Primarily, due process reiterates the legitimacy of a democratic state, since the notion that all citizens are equal before the law is a key principle of democracy. Due process differentiates between democracies and authoritarian governments (or, for that matter, terror cells). A state that arbitrarily kills its citizens — no matter how heinous the crimes they may have committed — cannot aspire to legitimacy. And a legitimate state is the best antidote to terrorism, which thrives on power vacuums.
Moreover, for democracy to work, different organs of the state have to be accountable to the public. Trials, unlike ‘encounters’, are guided by the rule of law — transparent and open to public scrutiny. In its very set-up, the judicial system offers the public recourse to question the state’s actions.
It is ironic that Pakistanis who consistently speak out against US drone attacks are not vociferously demanding fair trials for all detained terror suspects. After all, the complaint against drone attacks is that they are a form of extrajudicial killing — capital punishment that is not preceded by a trial. We should demand that our own government gives up all extrajudicial activity — the detention, interrogation and punishment of terror suspects beyond the ambit of the law — before applying high standards to foreign powers.
This has lead to the fact that in many cases the prosecution deliberately does not fight a winning case, leading to an acquittal and then frisking away the alleged culprits from the jail instead of them being handed over to their next of kins. The purpose can be to make them disappear and hold them for further interrogation or to eliminate them. If the purpose is to hold them, then it is beyond for me any intelligence value should have died by the time trial would take place. The purpose clearly is to eliminate them or keep them in indefinite attention. Eliminating them outside the law or holding without judicial approval is not unknown in the land of the pure and yet another hallmark of our lawless society.
The efficacy of Pakistan’s ATC system in stemming terrorism is further compromised by the fact that the ATA does not apply to residents of Fata, the area from where many detainees hail and where many crimes of this nature are committed as well. These suspects have to be repatriated to their tribal agency to face justice under the Frontier Crimes Regulation; in other words, they get no trial. The FCR is a flawed system besides being undemocratic and opposed to our social standards, is also allows for collective punishments which can only be described as barbaric and archaic.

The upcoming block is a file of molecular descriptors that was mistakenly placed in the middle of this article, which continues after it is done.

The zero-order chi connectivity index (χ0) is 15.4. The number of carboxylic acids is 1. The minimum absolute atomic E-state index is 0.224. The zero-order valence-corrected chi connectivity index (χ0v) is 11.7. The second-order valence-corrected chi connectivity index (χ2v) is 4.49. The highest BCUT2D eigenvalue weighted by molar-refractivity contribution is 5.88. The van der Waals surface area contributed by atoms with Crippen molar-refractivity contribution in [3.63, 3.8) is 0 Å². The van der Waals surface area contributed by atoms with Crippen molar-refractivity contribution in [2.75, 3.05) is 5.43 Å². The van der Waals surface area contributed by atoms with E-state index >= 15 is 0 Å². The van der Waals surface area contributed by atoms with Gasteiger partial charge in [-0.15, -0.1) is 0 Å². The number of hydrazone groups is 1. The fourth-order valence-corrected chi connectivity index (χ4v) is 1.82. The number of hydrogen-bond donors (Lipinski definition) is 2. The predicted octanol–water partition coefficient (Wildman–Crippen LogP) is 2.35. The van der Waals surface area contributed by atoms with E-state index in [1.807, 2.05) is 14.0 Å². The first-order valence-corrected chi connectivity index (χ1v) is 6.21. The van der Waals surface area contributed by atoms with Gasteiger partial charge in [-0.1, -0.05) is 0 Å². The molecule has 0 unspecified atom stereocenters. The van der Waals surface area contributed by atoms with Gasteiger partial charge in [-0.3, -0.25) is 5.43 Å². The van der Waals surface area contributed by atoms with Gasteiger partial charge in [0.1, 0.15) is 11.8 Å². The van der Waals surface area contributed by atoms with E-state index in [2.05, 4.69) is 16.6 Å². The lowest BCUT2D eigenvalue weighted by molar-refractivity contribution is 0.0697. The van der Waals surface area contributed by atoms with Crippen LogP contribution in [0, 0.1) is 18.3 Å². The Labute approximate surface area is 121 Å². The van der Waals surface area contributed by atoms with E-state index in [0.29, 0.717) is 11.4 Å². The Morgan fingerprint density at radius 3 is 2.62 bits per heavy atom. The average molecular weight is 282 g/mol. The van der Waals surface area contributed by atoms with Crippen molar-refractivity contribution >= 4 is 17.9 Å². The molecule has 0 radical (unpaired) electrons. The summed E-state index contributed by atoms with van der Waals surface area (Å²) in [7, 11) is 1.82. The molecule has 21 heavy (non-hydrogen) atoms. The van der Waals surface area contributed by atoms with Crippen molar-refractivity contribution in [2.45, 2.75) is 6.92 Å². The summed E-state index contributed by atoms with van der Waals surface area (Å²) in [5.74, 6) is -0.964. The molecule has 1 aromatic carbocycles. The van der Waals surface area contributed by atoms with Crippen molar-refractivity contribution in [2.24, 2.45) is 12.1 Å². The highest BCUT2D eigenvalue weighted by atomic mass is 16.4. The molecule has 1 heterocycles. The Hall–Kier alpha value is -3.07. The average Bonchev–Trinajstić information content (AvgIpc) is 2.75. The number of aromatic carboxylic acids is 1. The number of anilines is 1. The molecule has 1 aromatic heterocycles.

Measures taken by the GoP to help convictions:-
Under the Anti-Terrorism Amendment Ordinance 2009, the following major changes were brought about in the legal system for Anti Terrorism Courts:-
* The burden of proof has been shifted to the accused
* Extra judicial testimonies have become admissible in court
* Preventive detention upto 90 days (up from 30 days) that cannot be challenged (but detainee has to be produced before a presiding officer of the ATC or a District and Sessions Judge within 24 hrs)
Also, the investigating officer is bound to forward an interim report no later than 3 days after expiration of the 90 days remand. Sadly, this is a rosy legislative requirement hardly ever followed.
Although, Human rights group have complained that the new law will, and is, most definitely allowing gross human rights violations; the Federal Govt has deemed it necessary and it is in effect.
With such major changes, it should be impossible not to get a conviction if the alleged terrorist was infact arrested on credible grounds. The admissibility of evidence becomes a problem when it is collected illegally (and thus cannot be presented in court, thus making the case weaker), the intelligence agencies do not provide the police with all the evidence, when witnesses fail to testify and finally when the prosecution in unwilling to get a conviction (perhaps to kill extrajudicially and settle the matter once and for all).
Even with all this, if the LEAs can’t get a conviction, then they should bury their heads in shame.
Please refer to Huma Yusuf’s column for CTC Sentinel for further insight into the nature of the new anti terrorism legislation and current prosecutions.